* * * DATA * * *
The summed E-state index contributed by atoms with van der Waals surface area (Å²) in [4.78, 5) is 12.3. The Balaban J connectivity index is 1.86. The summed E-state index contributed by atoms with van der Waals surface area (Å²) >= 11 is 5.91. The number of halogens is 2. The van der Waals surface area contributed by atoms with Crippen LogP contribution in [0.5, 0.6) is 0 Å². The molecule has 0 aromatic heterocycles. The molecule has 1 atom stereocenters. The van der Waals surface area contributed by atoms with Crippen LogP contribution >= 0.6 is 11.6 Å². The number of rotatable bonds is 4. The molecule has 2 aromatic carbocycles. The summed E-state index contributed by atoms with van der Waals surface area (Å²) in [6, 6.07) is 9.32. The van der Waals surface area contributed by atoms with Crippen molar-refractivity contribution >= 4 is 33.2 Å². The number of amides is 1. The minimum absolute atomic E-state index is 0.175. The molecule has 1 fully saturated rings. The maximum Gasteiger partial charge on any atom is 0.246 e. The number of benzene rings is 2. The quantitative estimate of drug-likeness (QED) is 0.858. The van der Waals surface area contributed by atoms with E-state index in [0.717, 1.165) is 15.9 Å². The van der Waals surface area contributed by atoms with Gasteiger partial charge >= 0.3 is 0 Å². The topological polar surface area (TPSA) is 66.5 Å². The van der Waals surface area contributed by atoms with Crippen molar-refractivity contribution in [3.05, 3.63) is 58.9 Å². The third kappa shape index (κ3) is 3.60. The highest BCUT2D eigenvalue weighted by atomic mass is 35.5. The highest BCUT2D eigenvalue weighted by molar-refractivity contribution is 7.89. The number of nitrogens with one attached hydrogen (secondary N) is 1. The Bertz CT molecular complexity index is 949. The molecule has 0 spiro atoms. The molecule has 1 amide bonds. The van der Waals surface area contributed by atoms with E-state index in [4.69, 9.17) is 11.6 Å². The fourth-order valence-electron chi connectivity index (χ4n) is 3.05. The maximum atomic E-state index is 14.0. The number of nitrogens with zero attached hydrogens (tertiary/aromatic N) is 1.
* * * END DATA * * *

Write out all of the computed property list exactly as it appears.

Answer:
The summed E-state index contributed by atoms with van der Waals surface area (Å²) in [4.78, 5) is 12.3. The Balaban J connectivity index is 1.86. The summed E-state index contributed by atoms with van der Waals surface area (Å²) >= 11 is 5.91. The number of halogens is 2. The van der Waals surface area contributed by atoms with Crippen LogP contribution in [0.5, 0.6) is 0 Å². The molecule has 0 aromatic heterocycles. The molecule has 1 atom stereocenters. The van der Waals surface area contributed by atoms with Crippen LogP contribution >= 0.6 is 11.6 Å². The number of rotatable bonds is 4. The molecule has 2 aromatic carbocycles. The summed E-state index contributed by atoms with van der Waals surface area (Å²) in [6, 6.07) is 9.32. The van der Waals surface area contributed by atoms with Crippen molar-refractivity contribution >= 4 is 33.2 Å². The number of amides is 1. The minimum absolute atomic E-state index is 0.175. The molecule has 1 fully saturated rings. The maximum Gasteiger partial charge on any atom is 0.246 e. The number of benzene rings is 2. The quantitative estimate of drug-likeness (QED) is 0.858. The van der Waals surface area contributed by atoms with E-state index in [0.717, 1.165) is 15.9 Å². The van der Waals surface area contributed by atoms with Gasteiger partial charge >= 0.3 is 0 Å². The topological polar surface area (TPSA) is 66.5 Å². The van der Waals surface area contributed by atoms with Crippen molar-refractivity contribution in [3.05, 3.63) is 58.9 Å². The third kappa shape index (κ3) is 3.60. The highest BCUT2D eigenvalue weighted by atomic mass is 35.5. The highest BCUT2D eigenvalue weighted by molar-refractivity contribution is 7.89. The number of nitrogens with one attached hydrogen (secondary N) is 1. The Bertz CT molecular complexity index is 949. The molecule has 0 spiro atoms. The molecule has 1 amide bonds. The van der Waals surface area contributed by atoms with E-state index in [4.69, 9.17) is 11.6 Å². The fourth-order valence-electron chi connectivity index (χ4n) is 3.05. The maximum atomic E-state index is 14.0. The number of nitrogens with zero attached hydrogens (tertiary/aromatic N) is 1.